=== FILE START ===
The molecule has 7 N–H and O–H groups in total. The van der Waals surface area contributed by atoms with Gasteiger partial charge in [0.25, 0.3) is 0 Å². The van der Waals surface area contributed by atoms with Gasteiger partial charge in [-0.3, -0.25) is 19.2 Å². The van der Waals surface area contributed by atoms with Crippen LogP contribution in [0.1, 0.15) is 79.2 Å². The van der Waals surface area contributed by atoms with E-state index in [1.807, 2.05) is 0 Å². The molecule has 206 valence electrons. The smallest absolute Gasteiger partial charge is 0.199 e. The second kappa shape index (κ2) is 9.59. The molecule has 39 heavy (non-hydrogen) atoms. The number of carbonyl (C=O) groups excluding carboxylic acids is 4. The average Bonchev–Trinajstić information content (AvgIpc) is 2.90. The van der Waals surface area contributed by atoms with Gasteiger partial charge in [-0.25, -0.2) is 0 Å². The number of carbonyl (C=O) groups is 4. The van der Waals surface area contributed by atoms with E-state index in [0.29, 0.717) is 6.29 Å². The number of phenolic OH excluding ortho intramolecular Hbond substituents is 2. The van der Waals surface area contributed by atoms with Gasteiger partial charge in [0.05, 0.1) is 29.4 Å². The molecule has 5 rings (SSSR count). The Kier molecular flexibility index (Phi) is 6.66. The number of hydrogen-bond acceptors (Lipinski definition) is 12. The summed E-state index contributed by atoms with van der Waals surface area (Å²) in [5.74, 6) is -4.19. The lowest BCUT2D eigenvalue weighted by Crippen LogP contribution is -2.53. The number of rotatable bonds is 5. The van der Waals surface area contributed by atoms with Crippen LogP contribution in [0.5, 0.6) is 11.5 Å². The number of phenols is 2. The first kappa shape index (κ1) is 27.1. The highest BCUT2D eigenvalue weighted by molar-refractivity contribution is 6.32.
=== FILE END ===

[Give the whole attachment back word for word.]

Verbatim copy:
The molecule has 7 N–H and O–H groups in total. The van der Waals surface area contributed by atoms with Gasteiger partial charge in [0.25, 0.3) is 0 Å². The van der Waals surface area contributed by atoms with Gasteiger partial charge in [-0.3, -0.25) is 19.2 Å². The van der Waals surface area contributed by atoms with Crippen LogP contribution in [0.1, 0.15) is 79.2 Å². The van der Waals surface area contributed by atoms with E-state index in [1.807, 2.05) is 0 Å². The molecule has 206 valence electrons. The smallest absolute Gasteiger partial charge is 0.199 e. The second kappa shape index (κ2) is 9.59. The molecule has 39 heavy (non-hydrogen) atoms. The number of carbonyl (C=O) groups excluding carboxylic acids is 4. The average Bonchev–Trinajstić information content (AvgIpc) is 2.90. The van der Waals surface area contributed by atoms with Gasteiger partial charge in [-0.25, -0.2) is 0 Å². The number of carbonyl (C=O) groups is 4. The van der Waals surface area contributed by atoms with E-state index in [0.29, 0.717) is 6.29 Å². The number of phenolic OH excluding ortho intramolecular Hbond substituents is 2. The van der Waals surface area contributed by atoms with Gasteiger partial charge in [0.05, 0.1) is 29.4 Å². The molecule has 5 rings (SSSR count). The Kier molecular flexibility index (Phi) is 6.66. The number of hydrogen-bond acceptors (Lipinski definition) is 12. The summed E-state index contributed by atoms with van der Waals surface area (Å²) in [5.74, 6) is -4.19. The lowest BCUT2D eigenvalue weighted by Crippen LogP contribution is -2.53. The number of rotatable bonds is 5. The van der Waals surface area contributed by atoms with Crippen LogP contribution in [0.5, 0.6) is 11.5 Å². The number of phenols is 2. The first kappa shape index (κ1) is 27.1. The highest BCUT2D eigenvalue weighted by molar-refractivity contribution is 6.32.